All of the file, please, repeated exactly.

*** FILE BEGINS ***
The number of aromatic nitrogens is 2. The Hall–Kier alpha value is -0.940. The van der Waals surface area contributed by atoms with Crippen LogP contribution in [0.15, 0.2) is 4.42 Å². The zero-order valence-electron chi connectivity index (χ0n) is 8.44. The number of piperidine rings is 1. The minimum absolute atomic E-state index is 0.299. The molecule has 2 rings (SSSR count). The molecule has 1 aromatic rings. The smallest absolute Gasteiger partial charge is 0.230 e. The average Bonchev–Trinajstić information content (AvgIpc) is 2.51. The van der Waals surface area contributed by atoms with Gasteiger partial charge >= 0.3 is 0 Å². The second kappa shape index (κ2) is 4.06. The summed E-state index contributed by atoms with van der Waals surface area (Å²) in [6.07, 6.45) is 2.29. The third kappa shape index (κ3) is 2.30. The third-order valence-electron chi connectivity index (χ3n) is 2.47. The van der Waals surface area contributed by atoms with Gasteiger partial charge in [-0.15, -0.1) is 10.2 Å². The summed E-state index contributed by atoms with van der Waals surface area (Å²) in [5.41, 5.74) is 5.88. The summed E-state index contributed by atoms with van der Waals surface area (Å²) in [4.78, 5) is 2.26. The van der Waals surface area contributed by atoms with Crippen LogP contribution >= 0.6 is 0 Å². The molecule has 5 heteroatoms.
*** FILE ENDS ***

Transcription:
The number of aromatic nitrogens is 2. The Hall–Kier alpha value is -0.940. The van der Waals surface area contributed by atoms with Crippen LogP contribution in [0.15, 0.2) is 4.42 Å². The zero-order valence-electron chi connectivity index (χ0n) is 8.44. The number of piperidine rings is 1. The minimum absolute atomic E-state index is 0.299. The molecule has 2 rings (SSSR count). The molecule has 1 aromatic rings. The smallest absolute Gasteiger partial charge is 0.230 e. The average Bonchev–Trinajstić information content (AvgIpc) is 2.51. The van der Waals surface area contributed by atoms with Gasteiger partial charge >= 0.3 is 0 Å². The second kappa shape index (κ2) is 4.06. The summed E-state index contributed by atoms with van der Waals surface area (Å²) in [6.07, 6.45) is 2.29. The third kappa shape index (κ3) is 2.30. The third-order valence-electron chi connectivity index (χ3n) is 2.47. The van der Waals surface area contributed by atoms with Gasteiger partial charge in [-0.15, -0.1) is 10.2 Å². The summed E-state index contributed by atoms with van der Waals surface area (Å²) in [5.41, 5.74) is 5.88. The summed E-state index contributed by atoms with van der Waals surface area (Å²) in [4.78, 5) is 2.26. The van der Waals surface area contributed by atoms with Crippen LogP contribution >= 0.6 is 0 Å². The molecule has 5 heteroatoms.